Since O'Donnell's division left the neighbourhood of Madrid, we have heard comparatively little concerning him. We know his route; also that his strength has somewhat increased, that his troops are well-disciplined and confident of success, and that he is at this date in Andalusia. Where he may be, and what may have occurred by the time you receive this letter, it is of course impossible to foretell; but, although ministerial bulletins daily scatter his men to the winds, representing them as deserting, weary, exterminated, and, if possible, even in worse plight, the truth is that they are in as good order, and as ready for service, as if they held themselves subject to the government of the Queen. Every possible means have been taken by the authorities to throw discredit upon the insurgents and upon their leaders, by representing them as robbers and oppressors, paying for nothing, ill-treating the people, and exacting forced contributions at the bayonet's point. "To lie like a bulletin," is an old saying, but it would be at least as apt to say. -"like the Madrid Gazette or the Heraldo newspaper." I can well imagine how difficult it must be in other countries to get at the truth about Spanish affairs, when I see the systematic efforts made to suppress it here. Letters are seized by wholesale in their passage through the post-office, some newspapers are suppressed, and others are permitted to publish no news but those they copy from the government journals, which are for the most part ingeniously embellished to suit the purpose of the ministers; whilst sometimes they are pure fabrications. One of the great occupations of the official papers, for the first few days after the insurrection broke out, was to blacken the character of its leaders. Dulce, especially-who, in common with the other generals engaged in the outbreak, had been stripped by royal decree of all rank, titles, and honours was the object of abuse which bordered upon billingsgate.
The virtuous Heraldo daily came out with fierce philippics upon the "rebel and traitor," who had deserted his Queen because he deemed that she had deserted the country and broken her oath, and who, by so doing, had exchanged large emoluments, bigh rank, and one of the best positions his profession affords in Spain, for the uncertain fate of an insurgent leaderperhaps, in the end, for a short shrift and a firing party. The men of the Heraldo could not understand this; they felt that they were incapable of such conduct; in their heart of hearts they must have thought Dulce more remarkable as a fool than as a rebel, but in their paper they contented themselves with abusing him as the latter. Inexpert with the pen, Dulce nevertheless took it up to reply. On the 1st of July, the day after the drawn fight of Vicálvaro, and in a village close to the scene of action, he wrote a letter, whose faulty style and soldierly abruptness are the best evidence of its being his own unassisted production. As a characteristic production, and in justice to its writer, who will doubtless be blamed by many in foreign countries, where the facts of the case and the extent of the sacrifices he has made are imperfectly known and appreciated, I give you a translation of the letter. It is addressed to the editors of the Heraldo, and runs as follows:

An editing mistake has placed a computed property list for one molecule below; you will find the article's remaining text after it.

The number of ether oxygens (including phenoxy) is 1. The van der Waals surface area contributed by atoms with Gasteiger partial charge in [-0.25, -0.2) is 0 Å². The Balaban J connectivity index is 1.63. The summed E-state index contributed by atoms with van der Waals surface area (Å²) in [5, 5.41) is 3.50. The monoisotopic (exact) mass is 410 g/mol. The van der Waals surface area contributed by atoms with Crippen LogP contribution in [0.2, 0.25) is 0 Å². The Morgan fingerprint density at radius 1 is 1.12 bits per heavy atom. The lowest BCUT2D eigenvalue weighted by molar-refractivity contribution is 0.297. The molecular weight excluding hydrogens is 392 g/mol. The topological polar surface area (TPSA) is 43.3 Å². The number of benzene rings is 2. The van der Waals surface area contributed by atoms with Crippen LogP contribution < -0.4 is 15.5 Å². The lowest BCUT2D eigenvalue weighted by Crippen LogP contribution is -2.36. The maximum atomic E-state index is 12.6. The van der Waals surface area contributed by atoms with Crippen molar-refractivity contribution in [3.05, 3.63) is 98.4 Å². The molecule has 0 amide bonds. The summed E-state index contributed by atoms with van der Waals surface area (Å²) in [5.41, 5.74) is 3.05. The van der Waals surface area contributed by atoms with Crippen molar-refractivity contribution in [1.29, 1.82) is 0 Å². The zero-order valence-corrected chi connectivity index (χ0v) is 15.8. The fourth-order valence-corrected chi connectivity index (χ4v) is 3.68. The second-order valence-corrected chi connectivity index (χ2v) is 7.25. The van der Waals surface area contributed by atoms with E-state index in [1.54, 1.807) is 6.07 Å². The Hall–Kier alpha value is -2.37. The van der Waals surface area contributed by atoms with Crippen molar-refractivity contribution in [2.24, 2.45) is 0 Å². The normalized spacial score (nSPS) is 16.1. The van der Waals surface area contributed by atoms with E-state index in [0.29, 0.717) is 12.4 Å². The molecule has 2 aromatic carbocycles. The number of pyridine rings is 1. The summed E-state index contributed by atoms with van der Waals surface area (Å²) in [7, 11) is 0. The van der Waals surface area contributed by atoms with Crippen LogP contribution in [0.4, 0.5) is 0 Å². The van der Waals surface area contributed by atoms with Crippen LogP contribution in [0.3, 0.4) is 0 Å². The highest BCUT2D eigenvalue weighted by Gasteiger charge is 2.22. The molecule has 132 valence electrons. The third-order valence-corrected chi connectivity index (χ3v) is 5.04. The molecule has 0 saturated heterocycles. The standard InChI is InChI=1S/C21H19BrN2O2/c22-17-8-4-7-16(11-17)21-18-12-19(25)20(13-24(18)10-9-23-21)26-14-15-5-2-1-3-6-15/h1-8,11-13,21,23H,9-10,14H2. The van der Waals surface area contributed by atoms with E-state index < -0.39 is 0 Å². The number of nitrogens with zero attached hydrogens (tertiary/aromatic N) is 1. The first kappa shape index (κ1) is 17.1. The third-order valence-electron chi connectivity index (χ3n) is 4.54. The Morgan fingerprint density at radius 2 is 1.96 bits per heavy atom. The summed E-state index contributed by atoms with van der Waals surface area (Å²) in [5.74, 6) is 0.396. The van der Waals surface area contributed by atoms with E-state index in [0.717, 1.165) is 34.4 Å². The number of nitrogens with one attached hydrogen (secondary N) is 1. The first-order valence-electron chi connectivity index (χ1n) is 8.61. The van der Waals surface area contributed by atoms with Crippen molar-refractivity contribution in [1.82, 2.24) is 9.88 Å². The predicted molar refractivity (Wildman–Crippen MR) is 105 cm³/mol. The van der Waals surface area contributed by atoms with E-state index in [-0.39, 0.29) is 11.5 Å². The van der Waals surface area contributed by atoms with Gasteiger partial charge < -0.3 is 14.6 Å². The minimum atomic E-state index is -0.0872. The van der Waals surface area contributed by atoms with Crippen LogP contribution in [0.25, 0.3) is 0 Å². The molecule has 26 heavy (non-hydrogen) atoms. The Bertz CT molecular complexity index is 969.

for I have them in abundance. No desire of revenge of any kind has moved me, for I cherish neither dislike nor resentment against the persons composing the present government, and much less against the Queen. The cause of my insurrection is entirely the memory that I have of the oath taken by the King of Castile when he ascends the throne. He swears upon the Holy Scriptures to observe and enforce the law of the State-' and if I should not do So2 I desire not to be obeyed.'
"My conviction is, that the Queen has violated her oath, and, in this case, I prefer being guilty of leze-majesty to being guilty of leze-nation.
"I well know that the sentiments I have expressed will not convince you, because they must be felt and not explained. For my justification I appeal to the inexorable tribunal of posterity, and to the secret police of the consciences of yourselves in the first place, of the Queen herself, and of this unhappy country.
A copy of this document is already on the road, and will be published, as you will see, in foreign countries. I also send it to other Madrid newspapers, although I believe that a miserable fear will prevent their publishing it.
"That you may never be able to deny that I have sent you this letter, I have had formal registry made of it, and it perhaps will one day be published. I trust then that you will be sufficiently generous and gentlemanly* to insert it in your periodical, by doing which you will highly oblige me. (Signed) EL GENERAL DULCE.
"Vallecas, 1st July 1854.
"Since you have allowed the publication in your periodical of an article referring to me personally, and to my conduct, and as I consider that an insult is not a reason, I trust you will be pleased to publish my protest against the whole of your accusation, by doing which you will fulfil your duty as public writers.
"I do not wish to prejudge the issue of our enterprise; whatever that may be it will not surprise me, or make me repent what I have done. That I may not be disappointed, the worst that I expect is to die in the field of battle or in the Campo de Guardias (the place of military executions at Madrid). Whatever occurs, I shall have acted according to my